The Multiplex Luminex system (Bio-Rad Laboratories, Inc., Irvine, CA, USA) was used to detect the following HPV strains: low-risk (LR)-HPV: 6, 11, 30, 40, 42, 43, 54, 61, 67, 73, 74, 81, 82, 83, 86, 87, 89, 90, 91; high-risk (HR)-HPV: 16, 18, 18v, 31, 33, 35, 35v, 39, 45, 51, 52, 56, 58, 59; and possibly high-risk (PHR)-HPV 26, 53, 66, 68a, 68b, 69, 70 [Reference Muñoz16, Reference Schmitt17], according to manufacturer's instructions.
Testing for hepatitis B and C
Screening for hepatitis B was performed using the hepatitis B virus surface antigen (HBsAg) Rapid Test Strip (Rapid Labs Ltd, Colchester, UK) to detect HBsAg. Hepatitis C testing was performed using the hepatitis C Rapid Test Strip (Rapid Labs Ltd). This test detects hepatitis C virus antibody.
Testing for other STIs
The vaginal swab was placed in 0.2 ml of sterile physiologic saline for wet mount evaluation and then examined microscopically within 15 min for motile Trichomonas vaginalis. It was also used for vaginal candidiasis testing. Testing for syphilis was conducted using the rapid plasma reagin (RPR) test (BD Macro-Vue RPR Card Test, BD, USA; Franklin Lakes, NY, USA). The RPR-positive samples were sent to the National Reference Laboratory within 24 h for confirmation using the Treponema pallidum haemagglutination test, the rapid test to detect syphilis antibodies. A sample that was positive for both tests was recorded as positive and a non-reacting sample to the second test was recorded as negative.
Testing for RTIs
Cervical–vaginal samples were cultured on Sabouraud culture medium for the detection of candidiasis. The identity of clinical isolates was confirmed by germ tube induction test in serum for Candida albicans. The presence of BV was evaluated microscopically on samples collected from the posterior vaginal fornix. BV was diagnosed by the presence of three of the clinical and microscopic findings standardised by the Nugent scoring method [Reference Nugent, Krohn and Hillier18].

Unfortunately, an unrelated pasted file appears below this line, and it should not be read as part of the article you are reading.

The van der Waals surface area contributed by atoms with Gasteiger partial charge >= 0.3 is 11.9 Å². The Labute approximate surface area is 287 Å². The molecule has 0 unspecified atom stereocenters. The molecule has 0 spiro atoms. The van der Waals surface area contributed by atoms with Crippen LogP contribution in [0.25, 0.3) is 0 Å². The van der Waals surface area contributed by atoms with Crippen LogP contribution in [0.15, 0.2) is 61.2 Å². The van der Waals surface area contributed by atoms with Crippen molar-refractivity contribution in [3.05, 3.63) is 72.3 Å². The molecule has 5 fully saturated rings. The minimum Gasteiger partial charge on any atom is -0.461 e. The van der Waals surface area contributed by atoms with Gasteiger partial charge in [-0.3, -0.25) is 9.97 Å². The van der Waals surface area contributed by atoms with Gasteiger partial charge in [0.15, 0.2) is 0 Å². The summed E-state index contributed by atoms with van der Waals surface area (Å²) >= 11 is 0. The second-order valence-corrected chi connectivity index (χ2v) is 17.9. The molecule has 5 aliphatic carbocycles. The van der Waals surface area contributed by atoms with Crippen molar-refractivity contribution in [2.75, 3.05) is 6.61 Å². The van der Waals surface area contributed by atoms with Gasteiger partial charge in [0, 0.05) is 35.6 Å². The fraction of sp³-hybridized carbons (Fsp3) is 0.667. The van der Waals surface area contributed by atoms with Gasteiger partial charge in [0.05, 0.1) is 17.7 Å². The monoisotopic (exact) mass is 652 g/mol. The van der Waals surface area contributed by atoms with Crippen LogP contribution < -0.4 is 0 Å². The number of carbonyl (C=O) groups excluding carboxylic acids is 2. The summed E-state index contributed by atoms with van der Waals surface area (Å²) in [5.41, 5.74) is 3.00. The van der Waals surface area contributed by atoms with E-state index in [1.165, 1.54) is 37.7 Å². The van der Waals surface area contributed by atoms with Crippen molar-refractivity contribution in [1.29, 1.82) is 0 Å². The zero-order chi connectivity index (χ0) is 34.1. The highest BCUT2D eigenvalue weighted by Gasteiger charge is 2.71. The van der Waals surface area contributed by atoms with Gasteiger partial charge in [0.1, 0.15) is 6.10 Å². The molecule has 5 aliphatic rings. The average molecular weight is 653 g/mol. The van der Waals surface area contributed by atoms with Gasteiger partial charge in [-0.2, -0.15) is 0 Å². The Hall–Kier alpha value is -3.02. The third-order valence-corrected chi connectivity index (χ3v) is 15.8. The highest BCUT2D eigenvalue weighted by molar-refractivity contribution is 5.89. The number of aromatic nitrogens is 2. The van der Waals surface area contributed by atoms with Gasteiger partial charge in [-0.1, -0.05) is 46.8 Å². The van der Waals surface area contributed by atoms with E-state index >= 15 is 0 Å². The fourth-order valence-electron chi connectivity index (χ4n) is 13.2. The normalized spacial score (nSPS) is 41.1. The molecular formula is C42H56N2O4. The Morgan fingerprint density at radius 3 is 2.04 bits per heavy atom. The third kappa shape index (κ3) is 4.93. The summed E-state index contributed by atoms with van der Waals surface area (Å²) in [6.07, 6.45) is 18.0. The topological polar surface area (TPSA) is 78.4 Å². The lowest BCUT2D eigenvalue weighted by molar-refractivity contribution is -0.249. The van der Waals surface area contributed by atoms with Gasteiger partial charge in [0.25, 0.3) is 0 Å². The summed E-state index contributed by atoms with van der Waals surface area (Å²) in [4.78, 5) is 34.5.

IBM SPSS statistics version 22 and Graph Pad 7 software were used for data analysis. Syphilis, trichomoniasis, hepatitis B and hepatitis C were considered as STIs, while BV and candidiasis were considered as RTIs. Since the number of individual RTI and STI cases was relatively low in the studied cohort, statistics were performed on the STI and RTI groups. By the same reason, PHR and HR-HPV infections were combined in one category denoted HR-HPV. Mean ± standard deviation and proportion were computed for descriptive analysis. Depending on the sample size, the χ 2 test or the Fisher's exact test was used to compare groups. To identify basal characteristics and prevalence of STIs/RTIs at 9 months, univariate logistic regression analysis was performed and odds ratios (ORs) with 95% confidence intervals (CIs) were calculated. Results were considered as statistically significant at P < 0.05.
Demographics, sexual and clinical characteristics at baseline
The demographic data are displayed in Table 1 and resemble the data from our previous study on the larger cohorts of women [Reference Mukanyangezi14]. The mean age of women was 44 ± 8 years (41 ± 8 and 47 ± 8 years for HIV− and HIV+ women, respectively) and 80.6% of women were 35 years old or older. The majority (68.4%) had only primary education or less (1–11 years of schooling). More HIV− than HIV+ women, (68.0% vs. 28.5%, respectively; P < 0.001) were married. It was more common among HIV+ women than among HIV− women to have had the sexual debut before the age of 21 (reported by 73.0% and 48.0%, respectively; P < 0.001), to have had more than one lifetime sexual partner (reported by 73.7% and 38.0%, respectively; P < 0.001) and being infected previously by gonorrhoea (21.2% and 6.0%, respectively; P < 0.001; Table 1). More HIV+ than HIV− women claimed not knowing if they had been infected previously by chlamydia (29.2% and 4.0%; P < 0.001; Table 1). The majority of HIV+ women had a CD4 count over 200 cells/μl with a viral load of <400 copies (Table 1).
The χ 2 test was used to compare factors between HIV− and HIV+ women. *P < 0.05 and ***P < 0.001.
NA, not applicable.
Prevalence, incidence and persistence of STIs and RTIs